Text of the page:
US Air Force orders low frequency equipment for B-2 Stealth Bomber

WASHINGTON — Amid massive modernization of B-2 Spirit stealth bomber, the US Air Force ordered more low frequency equipment for the aircraft, the Department of Defense said.

Rockwell Collins has received a .8 million US Air Force contract for more work on the Common Very Low Frequency Receiver (CVRi1) program used for communication systems on the B-2 Spirit stealth bomber, the Department of Defense said.

“Rockwell Collins Inc. — Government Systems [of] Cedar Rapids, Iowa, has been awarded a $ 12.8 million contract… [to] provide full-rate production of equipment for Increment 1 of the Common Very Low Frequency Receiver (CVRi1) program,” the announcement stated on Wednesday.

Work on the contract will be performed at Richardson, Texas and is expected to be completed by March 1, 2019, the Department of Defense noted.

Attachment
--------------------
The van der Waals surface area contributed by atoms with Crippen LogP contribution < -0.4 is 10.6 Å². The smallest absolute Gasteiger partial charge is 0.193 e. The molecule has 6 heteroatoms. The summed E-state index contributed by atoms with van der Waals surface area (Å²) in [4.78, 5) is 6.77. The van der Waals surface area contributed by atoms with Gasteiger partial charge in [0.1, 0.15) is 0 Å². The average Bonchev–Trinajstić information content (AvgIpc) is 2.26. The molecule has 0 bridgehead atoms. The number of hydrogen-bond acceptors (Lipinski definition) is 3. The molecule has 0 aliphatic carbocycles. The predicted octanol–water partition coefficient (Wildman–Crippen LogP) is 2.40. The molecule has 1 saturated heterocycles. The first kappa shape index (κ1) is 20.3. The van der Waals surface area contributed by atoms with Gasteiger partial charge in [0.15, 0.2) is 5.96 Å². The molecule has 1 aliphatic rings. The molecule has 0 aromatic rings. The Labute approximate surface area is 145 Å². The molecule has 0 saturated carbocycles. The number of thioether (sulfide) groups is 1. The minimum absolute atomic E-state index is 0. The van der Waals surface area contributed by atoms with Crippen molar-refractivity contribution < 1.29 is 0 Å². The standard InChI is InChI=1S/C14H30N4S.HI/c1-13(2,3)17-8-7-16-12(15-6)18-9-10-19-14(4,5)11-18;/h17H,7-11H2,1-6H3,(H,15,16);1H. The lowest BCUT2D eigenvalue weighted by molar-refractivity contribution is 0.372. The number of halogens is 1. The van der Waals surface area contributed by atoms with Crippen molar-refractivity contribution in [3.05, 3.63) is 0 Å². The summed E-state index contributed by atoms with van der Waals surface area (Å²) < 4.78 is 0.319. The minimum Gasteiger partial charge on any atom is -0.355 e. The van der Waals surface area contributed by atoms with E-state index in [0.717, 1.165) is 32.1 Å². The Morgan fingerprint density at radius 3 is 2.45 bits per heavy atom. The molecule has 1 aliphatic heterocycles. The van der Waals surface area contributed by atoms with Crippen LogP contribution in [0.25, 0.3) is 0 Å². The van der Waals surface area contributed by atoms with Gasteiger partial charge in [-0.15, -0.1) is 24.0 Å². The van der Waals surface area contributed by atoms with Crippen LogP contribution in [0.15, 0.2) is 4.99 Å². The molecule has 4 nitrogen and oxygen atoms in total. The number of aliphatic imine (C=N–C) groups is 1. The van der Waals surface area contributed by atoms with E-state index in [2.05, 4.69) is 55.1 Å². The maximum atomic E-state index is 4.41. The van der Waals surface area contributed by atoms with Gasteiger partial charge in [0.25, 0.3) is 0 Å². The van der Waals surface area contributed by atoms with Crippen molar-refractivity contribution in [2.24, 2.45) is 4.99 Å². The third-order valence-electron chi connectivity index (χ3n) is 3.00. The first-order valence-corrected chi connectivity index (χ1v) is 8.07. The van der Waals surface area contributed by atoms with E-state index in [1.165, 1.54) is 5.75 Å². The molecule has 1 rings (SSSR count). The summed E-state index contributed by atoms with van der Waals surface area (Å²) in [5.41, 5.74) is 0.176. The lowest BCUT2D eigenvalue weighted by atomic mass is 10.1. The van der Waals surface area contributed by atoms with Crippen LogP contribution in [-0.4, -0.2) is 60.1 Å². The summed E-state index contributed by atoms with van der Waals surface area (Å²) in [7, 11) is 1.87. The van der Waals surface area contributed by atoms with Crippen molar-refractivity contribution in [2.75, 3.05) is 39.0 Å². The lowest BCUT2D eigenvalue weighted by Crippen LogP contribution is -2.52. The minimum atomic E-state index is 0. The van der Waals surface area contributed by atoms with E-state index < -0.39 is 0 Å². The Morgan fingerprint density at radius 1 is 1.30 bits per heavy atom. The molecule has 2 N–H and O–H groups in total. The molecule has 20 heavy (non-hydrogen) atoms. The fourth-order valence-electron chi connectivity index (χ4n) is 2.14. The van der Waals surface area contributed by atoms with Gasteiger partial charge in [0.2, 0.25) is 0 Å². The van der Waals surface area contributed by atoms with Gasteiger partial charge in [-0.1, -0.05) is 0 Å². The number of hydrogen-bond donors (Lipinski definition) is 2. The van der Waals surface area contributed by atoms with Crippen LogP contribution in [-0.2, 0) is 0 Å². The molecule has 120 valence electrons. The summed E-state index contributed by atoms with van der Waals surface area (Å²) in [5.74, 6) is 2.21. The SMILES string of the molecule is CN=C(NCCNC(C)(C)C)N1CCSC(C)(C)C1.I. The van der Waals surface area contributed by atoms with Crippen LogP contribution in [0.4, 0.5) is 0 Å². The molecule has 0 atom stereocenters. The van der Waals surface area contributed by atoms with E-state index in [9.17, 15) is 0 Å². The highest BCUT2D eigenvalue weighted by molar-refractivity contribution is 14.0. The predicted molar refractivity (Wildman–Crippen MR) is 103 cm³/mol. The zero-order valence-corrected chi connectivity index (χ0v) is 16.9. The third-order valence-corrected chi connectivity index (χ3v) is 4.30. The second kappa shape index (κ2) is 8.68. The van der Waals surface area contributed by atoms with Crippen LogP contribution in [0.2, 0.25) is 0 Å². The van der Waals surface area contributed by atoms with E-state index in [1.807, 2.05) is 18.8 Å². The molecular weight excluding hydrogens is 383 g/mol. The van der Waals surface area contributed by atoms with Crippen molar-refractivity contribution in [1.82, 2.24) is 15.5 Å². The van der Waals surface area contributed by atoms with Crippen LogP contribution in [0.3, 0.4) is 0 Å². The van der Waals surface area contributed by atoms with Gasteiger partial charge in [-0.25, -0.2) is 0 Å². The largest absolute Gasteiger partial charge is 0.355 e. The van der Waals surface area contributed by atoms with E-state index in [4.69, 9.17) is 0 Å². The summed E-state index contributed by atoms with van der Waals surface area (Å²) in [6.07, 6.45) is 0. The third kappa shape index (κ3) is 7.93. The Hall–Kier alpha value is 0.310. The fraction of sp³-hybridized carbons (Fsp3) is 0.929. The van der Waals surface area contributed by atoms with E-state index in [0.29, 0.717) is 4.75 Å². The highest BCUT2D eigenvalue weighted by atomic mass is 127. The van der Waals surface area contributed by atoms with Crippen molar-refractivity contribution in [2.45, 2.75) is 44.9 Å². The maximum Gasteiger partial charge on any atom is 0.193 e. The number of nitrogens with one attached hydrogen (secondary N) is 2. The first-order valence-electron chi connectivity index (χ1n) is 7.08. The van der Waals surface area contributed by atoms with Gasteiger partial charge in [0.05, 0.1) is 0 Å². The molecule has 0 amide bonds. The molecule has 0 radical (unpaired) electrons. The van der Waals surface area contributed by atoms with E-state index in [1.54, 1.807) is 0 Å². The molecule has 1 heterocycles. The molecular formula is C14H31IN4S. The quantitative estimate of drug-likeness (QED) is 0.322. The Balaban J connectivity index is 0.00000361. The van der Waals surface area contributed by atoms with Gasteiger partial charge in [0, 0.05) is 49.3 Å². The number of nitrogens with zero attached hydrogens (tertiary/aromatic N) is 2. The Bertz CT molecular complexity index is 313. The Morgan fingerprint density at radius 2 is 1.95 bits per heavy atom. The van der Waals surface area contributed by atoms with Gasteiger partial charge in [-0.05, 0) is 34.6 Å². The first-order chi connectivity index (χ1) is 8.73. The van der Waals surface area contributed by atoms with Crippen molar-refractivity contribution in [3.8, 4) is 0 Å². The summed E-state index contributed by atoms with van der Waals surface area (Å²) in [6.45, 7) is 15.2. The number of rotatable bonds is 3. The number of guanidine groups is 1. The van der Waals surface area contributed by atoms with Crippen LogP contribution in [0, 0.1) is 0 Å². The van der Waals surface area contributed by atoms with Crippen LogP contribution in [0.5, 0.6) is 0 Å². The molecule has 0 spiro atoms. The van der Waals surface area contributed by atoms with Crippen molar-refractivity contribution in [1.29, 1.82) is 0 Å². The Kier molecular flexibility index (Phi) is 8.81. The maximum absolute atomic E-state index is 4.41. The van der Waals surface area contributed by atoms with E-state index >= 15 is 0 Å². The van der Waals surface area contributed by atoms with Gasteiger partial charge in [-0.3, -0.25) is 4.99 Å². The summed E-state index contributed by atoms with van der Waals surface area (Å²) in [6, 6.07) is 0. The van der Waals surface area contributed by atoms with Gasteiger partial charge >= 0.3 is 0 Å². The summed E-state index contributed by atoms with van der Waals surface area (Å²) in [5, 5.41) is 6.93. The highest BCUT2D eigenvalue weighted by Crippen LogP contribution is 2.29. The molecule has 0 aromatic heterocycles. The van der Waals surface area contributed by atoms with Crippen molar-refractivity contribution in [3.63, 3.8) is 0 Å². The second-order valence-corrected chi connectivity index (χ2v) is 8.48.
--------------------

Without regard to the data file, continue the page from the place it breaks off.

In 2013, Rockwell Collins received a contract to produce very low frequency radio equipment to enable US Air Force strategic B-2 Spirit bombers to communicate with national command authorities while on long-range missions.

Other upgrades include the Long Range Stand-Off weapon, long range nuclear cruise missiles, like the B-61 Mod 12, and the so-called defensive management system (DMS), to provide pilots with knowledge of the location of enemy anti-aircraft defense posts.

“With necessary upgrades, the B-2 can perform its mission regardless of location, return to base safely, and permit freedom of movement for follow-on forces, including other long range strike platforms,” Air Force Captain Michael Hertzog said. PNA/